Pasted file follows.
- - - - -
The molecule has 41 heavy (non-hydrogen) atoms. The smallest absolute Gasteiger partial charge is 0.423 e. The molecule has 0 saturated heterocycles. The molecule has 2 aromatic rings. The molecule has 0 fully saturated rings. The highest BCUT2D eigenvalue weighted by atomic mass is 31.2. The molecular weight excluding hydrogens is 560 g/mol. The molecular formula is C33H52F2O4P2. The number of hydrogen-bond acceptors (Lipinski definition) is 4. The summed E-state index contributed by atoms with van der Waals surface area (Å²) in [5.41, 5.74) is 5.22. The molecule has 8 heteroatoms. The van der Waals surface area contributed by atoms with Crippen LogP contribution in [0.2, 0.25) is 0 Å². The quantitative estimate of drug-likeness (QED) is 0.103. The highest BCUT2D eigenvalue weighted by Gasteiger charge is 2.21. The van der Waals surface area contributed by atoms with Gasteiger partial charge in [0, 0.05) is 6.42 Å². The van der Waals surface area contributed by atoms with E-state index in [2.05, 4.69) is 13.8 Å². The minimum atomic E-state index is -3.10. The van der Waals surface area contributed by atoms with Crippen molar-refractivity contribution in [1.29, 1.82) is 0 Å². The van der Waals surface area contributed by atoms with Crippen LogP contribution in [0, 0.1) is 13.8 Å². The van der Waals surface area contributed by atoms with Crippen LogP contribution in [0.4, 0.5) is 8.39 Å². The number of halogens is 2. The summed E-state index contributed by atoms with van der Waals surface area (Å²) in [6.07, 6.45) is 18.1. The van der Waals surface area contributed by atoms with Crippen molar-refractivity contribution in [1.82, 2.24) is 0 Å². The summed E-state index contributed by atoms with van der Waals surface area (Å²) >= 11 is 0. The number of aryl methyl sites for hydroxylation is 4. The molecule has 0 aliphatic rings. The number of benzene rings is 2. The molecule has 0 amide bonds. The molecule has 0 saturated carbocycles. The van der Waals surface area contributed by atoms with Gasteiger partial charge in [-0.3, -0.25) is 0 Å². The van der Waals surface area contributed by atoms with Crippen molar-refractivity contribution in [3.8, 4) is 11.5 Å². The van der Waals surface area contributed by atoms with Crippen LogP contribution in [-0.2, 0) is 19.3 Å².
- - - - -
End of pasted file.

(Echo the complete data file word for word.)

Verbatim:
The molecule has 41 heavy (non-hydrogen) atoms. The smallest absolute Gasteiger partial charge is 0.423 e. The molecule has 0 saturated heterocycles. The molecule has 2 aromatic rings. The molecule has 0 fully saturated rings. The highest BCUT2D eigenvalue weighted by atomic mass is 31.2. The molecular weight excluding hydrogens is 560 g/mol. The molecular formula is C33H52F2O4P2. The number of hydrogen-bond acceptors (Lipinski definition) is 4. The summed E-state index contributed by atoms with van der Waals surface area (Å²) in [5.41, 5.74) is 5.22. The molecule has 8 heteroatoms. The van der Waals surface area contributed by atoms with Crippen LogP contribution in [0.2, 0.25) is 0 Å². The quantitative estimate of drug-likeness (QED) is 0.103. The highest BCUT2D eigenvalue weighted by Gasteiger charge is 2.21. The van der Waals surface area contributed by atoms with Gasteiger partial charge in [0, 0.05) is 6.42 Å². The van der Waals surface area contributed by atoms with E-state index in [2.05, 4.69) is 13.8 Å². The minimum atomic E-state index is -3.10. The van der Waals surface area contributed by atoms with Crippen molar-refractivity contribution in [1.29, 1.82) is 0 Å². The van der Waals surface area contributed by atoms with Crippen LogP contribution in [0, 0.1) is 13.8 Å². The van der Waals surface area contributed by atoms with Crippen LogP contribution in [0.4, 0.5) is 8.39 Å². The number of halogens is 2. The summed E-state index contributed by atoms with van der Waals surface area (Å²) in [6.07, 6.45) is 18.1. The van der Waals surface area contributed by atoms with Crippen molar-refractivity contribution in [1.82, 2.24) is 0 Å². The summed E-state index contributed by atoms with van der Waals surface area (Å²) >= 11 is 0. The number of aryl methyl sites for hydroxylation is 4. The molecule has 0 aliphatic rings. The number of benzene rings is 2. The molecule has 0 amide bonds. The molecule has 0 saturated carbocycles. The van der Waals surface area contributed by atoms with Gasteiger partial charge in [-0.3, -0.25) is 0 Å². The van der Waals surface area contributed by atoms with Crippen molar-refractivity contribution in [3.8, 4) is 11.5 Å². The van der Waals surface area contributed by atoms with Crippen LogP contribution in [-0.2, 0) is 19.3 Å².